These findings have both theoretical and practical significance. From a theoretical perspective, our findings reject the notion of corruption as “grease in the wheels” and a “cultural norm” in favour of the “sand in the wheels” hypothesis inasmuch as we found significantly negative effects of corruption on satisfaction. From practical perspective, our findings highlight the importance of reducing corruption in healthcare. One way to reduce corruption is to legitimize informal payments in the framework of broader reforms of healthcare sector in transitional countries. The different approaches to such legitimizations are currently being discussed (e.g. Gaal and McKee, 2004, Falkingham et al., 2010, WHO, 2015). Another method is a step-up enforcement and to enhance transparency by joining international initiatives in healthcare reform (Vian, 2008). In any case, given the strong negative effect of corruption on satisfaction identified by this study, the public health gains from containing and reducing corruption is to be significant.
Our study is not without limitations. First, since we used secondary data survey, our definition of corruption is limited to petty corruption, rather than large-scale corruption schemes. At the same time, measures of corruption and healthcare satisfaction were not validated across countries. Besides, corruption is viewed from the customer perspective rather that from the perspective of other agents, for instance, healthcare personnel and government regulators. Likewise, we could not differentiate between beneficiaries of corruption among healthcare personnel and reasons for paying bribes.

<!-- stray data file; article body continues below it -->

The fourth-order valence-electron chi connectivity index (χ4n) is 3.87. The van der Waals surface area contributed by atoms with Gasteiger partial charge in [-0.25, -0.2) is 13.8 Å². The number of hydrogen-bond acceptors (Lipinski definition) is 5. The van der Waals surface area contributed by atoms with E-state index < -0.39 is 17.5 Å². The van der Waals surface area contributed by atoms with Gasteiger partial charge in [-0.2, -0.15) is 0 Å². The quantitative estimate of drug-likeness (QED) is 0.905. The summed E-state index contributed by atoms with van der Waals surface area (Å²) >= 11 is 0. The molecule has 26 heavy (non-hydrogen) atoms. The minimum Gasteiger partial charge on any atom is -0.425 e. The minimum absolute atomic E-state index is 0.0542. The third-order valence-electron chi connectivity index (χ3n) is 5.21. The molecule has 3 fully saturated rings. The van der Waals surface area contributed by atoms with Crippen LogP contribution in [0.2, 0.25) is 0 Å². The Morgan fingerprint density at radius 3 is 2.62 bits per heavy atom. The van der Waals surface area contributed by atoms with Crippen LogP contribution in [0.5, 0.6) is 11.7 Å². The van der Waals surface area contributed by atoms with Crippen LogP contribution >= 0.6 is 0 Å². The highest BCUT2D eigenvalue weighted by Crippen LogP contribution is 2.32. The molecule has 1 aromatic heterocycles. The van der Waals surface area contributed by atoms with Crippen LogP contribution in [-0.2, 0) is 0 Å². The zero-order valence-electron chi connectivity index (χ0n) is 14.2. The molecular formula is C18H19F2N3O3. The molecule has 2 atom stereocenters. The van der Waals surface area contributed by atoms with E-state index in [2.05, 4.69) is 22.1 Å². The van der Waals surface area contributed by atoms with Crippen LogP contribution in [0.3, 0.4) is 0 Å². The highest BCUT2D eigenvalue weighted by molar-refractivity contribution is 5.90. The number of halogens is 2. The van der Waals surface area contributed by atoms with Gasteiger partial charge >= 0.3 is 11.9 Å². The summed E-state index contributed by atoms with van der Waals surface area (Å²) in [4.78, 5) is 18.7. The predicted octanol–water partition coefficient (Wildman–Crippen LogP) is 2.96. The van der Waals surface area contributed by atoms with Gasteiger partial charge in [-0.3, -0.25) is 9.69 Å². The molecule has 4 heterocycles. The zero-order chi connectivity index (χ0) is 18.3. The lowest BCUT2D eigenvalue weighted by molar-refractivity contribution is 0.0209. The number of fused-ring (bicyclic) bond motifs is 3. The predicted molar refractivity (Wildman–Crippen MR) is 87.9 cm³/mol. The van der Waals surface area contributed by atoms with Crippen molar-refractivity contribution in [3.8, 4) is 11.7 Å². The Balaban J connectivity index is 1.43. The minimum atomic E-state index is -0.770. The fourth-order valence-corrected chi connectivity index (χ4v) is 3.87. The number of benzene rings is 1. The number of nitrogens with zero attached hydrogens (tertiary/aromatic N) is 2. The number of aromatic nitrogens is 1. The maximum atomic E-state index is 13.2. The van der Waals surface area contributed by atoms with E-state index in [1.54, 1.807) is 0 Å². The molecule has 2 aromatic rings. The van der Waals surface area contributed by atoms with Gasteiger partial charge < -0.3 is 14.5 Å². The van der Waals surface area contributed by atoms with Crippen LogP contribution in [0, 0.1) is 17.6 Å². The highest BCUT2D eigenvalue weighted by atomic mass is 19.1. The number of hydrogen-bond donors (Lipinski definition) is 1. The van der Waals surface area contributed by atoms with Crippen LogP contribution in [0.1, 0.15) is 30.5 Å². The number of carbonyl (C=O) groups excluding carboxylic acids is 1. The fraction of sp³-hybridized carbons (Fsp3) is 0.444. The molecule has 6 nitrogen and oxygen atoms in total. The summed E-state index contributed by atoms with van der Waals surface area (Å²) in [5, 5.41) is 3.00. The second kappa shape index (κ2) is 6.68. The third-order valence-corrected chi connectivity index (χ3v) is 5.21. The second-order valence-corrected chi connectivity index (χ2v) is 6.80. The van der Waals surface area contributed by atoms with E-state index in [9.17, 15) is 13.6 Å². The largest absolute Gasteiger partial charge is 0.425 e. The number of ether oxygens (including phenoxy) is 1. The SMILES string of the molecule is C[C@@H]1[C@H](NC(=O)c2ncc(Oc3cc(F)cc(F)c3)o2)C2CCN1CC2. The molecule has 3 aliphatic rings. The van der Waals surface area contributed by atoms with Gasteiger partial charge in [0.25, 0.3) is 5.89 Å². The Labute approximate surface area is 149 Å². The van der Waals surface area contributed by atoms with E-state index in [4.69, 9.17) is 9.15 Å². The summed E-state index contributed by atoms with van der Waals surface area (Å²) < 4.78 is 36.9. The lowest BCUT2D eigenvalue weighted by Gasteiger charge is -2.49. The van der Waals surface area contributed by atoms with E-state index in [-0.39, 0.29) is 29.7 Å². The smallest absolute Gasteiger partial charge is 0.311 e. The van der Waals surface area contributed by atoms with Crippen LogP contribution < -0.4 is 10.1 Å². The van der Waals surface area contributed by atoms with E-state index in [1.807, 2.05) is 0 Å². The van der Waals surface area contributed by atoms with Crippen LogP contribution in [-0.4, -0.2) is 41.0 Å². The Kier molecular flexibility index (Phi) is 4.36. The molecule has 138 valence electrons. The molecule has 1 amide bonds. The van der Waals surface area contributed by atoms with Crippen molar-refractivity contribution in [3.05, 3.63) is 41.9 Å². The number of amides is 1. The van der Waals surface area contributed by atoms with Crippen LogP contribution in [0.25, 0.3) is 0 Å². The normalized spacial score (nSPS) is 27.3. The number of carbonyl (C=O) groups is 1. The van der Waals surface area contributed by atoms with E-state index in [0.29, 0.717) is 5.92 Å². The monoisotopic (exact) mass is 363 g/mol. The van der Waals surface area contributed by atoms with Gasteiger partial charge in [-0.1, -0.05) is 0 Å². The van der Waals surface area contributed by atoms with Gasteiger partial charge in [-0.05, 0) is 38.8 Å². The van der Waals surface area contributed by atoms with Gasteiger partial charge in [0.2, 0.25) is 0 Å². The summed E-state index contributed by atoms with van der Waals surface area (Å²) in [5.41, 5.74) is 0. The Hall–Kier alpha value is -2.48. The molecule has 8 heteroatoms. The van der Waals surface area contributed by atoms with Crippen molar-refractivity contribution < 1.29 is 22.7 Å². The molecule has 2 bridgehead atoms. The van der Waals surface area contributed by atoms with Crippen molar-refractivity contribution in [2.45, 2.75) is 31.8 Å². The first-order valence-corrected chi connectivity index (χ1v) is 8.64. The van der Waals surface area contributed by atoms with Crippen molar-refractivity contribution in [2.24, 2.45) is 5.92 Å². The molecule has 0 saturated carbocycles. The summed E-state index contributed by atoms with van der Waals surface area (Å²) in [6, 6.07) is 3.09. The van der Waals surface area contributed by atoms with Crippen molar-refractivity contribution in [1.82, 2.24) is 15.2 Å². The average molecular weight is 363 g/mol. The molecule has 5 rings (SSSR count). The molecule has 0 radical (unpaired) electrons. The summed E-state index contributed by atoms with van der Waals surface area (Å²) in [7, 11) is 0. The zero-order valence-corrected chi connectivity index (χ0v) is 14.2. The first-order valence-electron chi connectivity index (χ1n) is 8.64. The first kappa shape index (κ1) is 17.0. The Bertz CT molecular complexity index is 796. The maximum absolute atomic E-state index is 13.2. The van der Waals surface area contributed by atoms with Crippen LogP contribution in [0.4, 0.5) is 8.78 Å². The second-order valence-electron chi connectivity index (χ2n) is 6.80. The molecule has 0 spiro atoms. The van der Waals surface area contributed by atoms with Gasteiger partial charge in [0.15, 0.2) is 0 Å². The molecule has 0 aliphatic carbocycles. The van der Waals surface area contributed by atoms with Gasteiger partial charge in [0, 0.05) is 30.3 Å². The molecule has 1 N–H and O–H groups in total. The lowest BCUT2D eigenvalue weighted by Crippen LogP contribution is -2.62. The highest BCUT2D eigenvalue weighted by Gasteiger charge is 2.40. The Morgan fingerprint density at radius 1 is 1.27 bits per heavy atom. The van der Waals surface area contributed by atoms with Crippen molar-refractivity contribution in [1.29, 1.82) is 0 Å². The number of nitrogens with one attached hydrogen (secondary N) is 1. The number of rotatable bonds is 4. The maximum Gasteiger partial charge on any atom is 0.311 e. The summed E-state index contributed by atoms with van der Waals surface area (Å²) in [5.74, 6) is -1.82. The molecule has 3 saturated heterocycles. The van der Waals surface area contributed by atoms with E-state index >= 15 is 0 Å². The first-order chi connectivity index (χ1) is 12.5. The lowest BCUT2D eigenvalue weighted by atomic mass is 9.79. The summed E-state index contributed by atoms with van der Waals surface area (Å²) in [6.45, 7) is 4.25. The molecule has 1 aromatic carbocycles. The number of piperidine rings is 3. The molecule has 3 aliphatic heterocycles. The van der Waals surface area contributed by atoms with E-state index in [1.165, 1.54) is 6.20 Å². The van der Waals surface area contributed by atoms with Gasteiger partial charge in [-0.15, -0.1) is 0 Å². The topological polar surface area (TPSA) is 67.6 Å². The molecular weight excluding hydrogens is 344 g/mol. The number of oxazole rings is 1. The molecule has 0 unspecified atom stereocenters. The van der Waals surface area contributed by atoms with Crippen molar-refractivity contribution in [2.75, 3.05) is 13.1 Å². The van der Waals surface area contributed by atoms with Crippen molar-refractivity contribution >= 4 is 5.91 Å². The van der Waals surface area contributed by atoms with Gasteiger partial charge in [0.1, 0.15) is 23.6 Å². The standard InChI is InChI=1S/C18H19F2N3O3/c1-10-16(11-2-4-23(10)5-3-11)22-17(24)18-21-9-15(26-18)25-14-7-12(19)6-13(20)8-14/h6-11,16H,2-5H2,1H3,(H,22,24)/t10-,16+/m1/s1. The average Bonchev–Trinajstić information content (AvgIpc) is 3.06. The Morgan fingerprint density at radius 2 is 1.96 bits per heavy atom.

In addition, although we found no empirical evidence for direct effect of the instrumental variables on outcome variable in our main model and sensitivity analysis models, nevertheless, such direct effect of our instruments could not be ruled out completely. Finally, the omitted community-level factors, for instance, community-level spending per capita on education, infrastructure, and indeed on health care, may vary over time and be potentially correlated with the utilization of public services. Equally, we cannot control for omitted individual-level factors which may also vary across time.
Acknowledgements
None.